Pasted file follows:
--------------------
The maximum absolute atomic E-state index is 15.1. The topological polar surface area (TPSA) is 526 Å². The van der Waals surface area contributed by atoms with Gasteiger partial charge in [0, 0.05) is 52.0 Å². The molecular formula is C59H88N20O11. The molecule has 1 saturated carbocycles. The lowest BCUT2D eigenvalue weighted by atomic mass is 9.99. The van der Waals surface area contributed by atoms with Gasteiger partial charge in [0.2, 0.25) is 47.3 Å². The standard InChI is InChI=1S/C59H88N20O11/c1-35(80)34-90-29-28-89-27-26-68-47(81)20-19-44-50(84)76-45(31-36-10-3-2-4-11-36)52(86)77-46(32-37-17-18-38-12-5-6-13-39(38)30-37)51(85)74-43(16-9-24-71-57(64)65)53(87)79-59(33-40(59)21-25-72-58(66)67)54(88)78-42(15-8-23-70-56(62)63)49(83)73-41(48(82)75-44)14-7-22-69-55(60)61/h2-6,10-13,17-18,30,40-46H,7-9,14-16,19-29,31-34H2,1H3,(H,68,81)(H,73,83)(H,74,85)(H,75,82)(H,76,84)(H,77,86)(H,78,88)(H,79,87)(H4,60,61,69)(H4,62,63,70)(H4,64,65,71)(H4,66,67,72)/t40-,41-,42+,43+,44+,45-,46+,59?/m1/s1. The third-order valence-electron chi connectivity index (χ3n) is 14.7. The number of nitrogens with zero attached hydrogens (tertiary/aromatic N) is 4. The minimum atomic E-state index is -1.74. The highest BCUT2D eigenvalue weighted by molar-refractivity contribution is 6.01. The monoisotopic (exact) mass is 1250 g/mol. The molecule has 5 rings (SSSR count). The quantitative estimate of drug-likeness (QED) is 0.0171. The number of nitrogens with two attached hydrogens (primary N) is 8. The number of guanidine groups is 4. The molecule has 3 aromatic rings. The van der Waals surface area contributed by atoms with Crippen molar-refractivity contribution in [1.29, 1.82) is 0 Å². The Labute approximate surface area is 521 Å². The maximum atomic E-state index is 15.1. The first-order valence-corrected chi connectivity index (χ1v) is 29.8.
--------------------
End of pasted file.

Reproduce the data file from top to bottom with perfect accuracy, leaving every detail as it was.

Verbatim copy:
The maximum absolute atomic E-state index is 15.1. The topological polar surface area (TPSA) is 526 Å². The van der Waals surface area contributed by atoms with Gasteiger partial charge in [0, 0.05) is 52.0 Å². The molecular formula is C59H88N20O11. The molecule has 1 saturated carbocycles. The lowest BCUT2D eigenvalue weighted by atomic mass is 9.99. The van der Waals surface area contributed by atoms with Gasteiger partial charge in [0.2, 0.25) is 47.3 Å². The standard InChI is InChI=1S/C59H88N20O11/c1-35(80)34-90-29-28-89-27-26-68-47(81)20-19-44-50(84)76-45(31-36-10-3-2-4-11-36)52(86)77-46(32-37-17-18-38-12-5-6-13-39(38)30-37)51(85)74-43(16-9-24-71-57(64)65)53(87)79-59(33-40(59)21-25-72-58(66)67)54(88)78-42(15-8-23-70-56(62)63)49(83)73-41(48(82)75-44)14-7-22-69-55(60)61/h2-6,10-13,17-18,30,40-46H,7-9,14-16,19-29,31-34H2,1H3,(H,68,81)(H,73,83)(H,74,85)(H,75,82)(H,76,84)(H,77,86)(H,78,88)(H,79,87)(H4,60,61,69)(H4,62,63,70)(H4,64,65,71)(H4,66,67,72)/t40-,41-,42+,43+,44+,45-,46+,59?/m1/s1. The third-order valence-electron chi connectivity index (χ3n) is 14.7. The number of nitrogens with zero attached hydrogens (tertiary/aromatic N) is 4. The minimum atomic E-state index is -1.74. The highest BCUT2D eigenvalue weighted by molar-refractivity contribution is 6.01. The monoisotopic (exact) mass is 1250 g/mol. The molecule has 5 rings (SSSR count). The quantitative estimate of drug-likeness (QED) is 0.0171. The number of nitrogens with two attached hydrogens (primary N) is 8. The number of guanidine groups is 4. The molecule has 3 aromatic rings. The van der Waals surface area contributed by atoms with Crippen molar-refractivity contribution in [1.29, 1.82) is 0 Å². The Labute approximate surface area is 521 Å². The maximum atomic E-state index is 15.1. The first-order valence-corrected chi connectivity index (χ1v) is 29.8.